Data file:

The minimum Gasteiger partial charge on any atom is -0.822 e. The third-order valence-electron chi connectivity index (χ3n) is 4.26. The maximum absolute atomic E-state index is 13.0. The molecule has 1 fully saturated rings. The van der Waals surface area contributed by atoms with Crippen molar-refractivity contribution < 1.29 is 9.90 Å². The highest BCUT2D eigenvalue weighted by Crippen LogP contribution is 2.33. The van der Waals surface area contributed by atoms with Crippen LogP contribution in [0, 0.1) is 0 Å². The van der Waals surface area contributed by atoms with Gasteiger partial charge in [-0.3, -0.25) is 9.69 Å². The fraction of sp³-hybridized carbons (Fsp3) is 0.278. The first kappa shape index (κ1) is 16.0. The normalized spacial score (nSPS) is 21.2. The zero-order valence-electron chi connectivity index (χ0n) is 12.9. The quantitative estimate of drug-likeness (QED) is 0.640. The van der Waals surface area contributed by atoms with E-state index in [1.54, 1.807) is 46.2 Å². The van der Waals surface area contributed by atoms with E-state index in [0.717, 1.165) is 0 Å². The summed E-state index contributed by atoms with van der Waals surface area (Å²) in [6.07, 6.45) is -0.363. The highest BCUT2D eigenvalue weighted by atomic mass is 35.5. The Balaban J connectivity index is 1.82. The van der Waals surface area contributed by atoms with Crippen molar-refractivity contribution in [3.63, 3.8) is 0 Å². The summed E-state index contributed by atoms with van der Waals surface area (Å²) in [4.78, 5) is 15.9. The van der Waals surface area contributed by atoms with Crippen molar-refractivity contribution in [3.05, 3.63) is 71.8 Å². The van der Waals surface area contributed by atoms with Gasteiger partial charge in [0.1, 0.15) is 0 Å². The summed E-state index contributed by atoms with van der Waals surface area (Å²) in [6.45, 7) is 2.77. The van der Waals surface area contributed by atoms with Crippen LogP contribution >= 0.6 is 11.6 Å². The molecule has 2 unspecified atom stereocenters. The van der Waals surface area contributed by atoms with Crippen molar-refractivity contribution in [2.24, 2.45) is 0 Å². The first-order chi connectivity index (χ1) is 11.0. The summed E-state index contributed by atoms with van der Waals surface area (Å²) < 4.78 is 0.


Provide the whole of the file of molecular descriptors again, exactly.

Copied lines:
The minimum Gasteiger partial charge on any atom is -0.822 e. The third-order valence-electron chi connectivity index (χ3n) is 4.26. The maximum absolute atomic E-state index is 13.0. The molecule has 1 fully saturated rings. The van der Waals surface area contributed by atoms with Crippen molar-refractivity contribution < 1.29 is 9.90 Å². The highest BCUT2D eigenvalue weighted by Crippen LogP contribution is 2.33. The van der Waals surface area contributed by atoms with Crippen LogP contribution in [0, 0.1) is 0 Å². The van der Waals surface area contributed by atoms with Gasteiger partial charge in [-0.3, -0.25) is 9.69 Å². The fraction of sp³-hybridized carbons (Fsp3) is 0.278. The first kappa shape index (κ1) is 16.0. The normalized spacial score (nSPS) is 21.2. The zero-order valence-electron chi connectivity index (χ0n) is 12.9. The quantitative estimate of drug-likeness (QED) is 0.640. The van der Waals surface area contributed by atoms with E-state index in [1.54, 1.807) is 46.2 Å². The van der Waals surface area contributed by atoms with E-state index in [0.717, 1.165) is 0 Å². The summed E-state index contributed by atoms with van der Waals surface area (Å²) in [6.07, 6.45) is -0.363. The highest BCUT2D eigenvalue weighted by atomic mass is 35.5. The Balaban J connectivity index is 1.82. The van der Waals surface area contributed by atoms with Crippen molar-refractivity contribution in [3.63, 3.8) is 0 Å². The summed E-state index contributed by atoms with van der Waals surface area (Å²) in [4.78, 5) is 15.9. The van der Waals surface area contributed by atoms with Crippen molar-refractivity contribution in [3.05, 3.63) is 71.8 Å². The van der Waals surface area contributed by atoms with Gasteiger partial charge in [0.1, 0.15) is 0 Å². The summed E-state index contributed by atoms with van der Waals surface area (Å²) in [6.45, 7) is 2.77. The van der Waals surface area contributed by atoms with Crippen LogP contribution >= 0.6 is 11.6 Å². The molecule has 2 unspecified atom stereocenters. The van der Waals surface area contributed by atoms with Crippen molar-refractivity contribution in [2.24, 2.45) is 0 Å². The first-order chi connectivity index (χ1) is 11.0. The summed E-state index contributed by atoms with van der Waals surface area (Å²) < 4.78 is 0.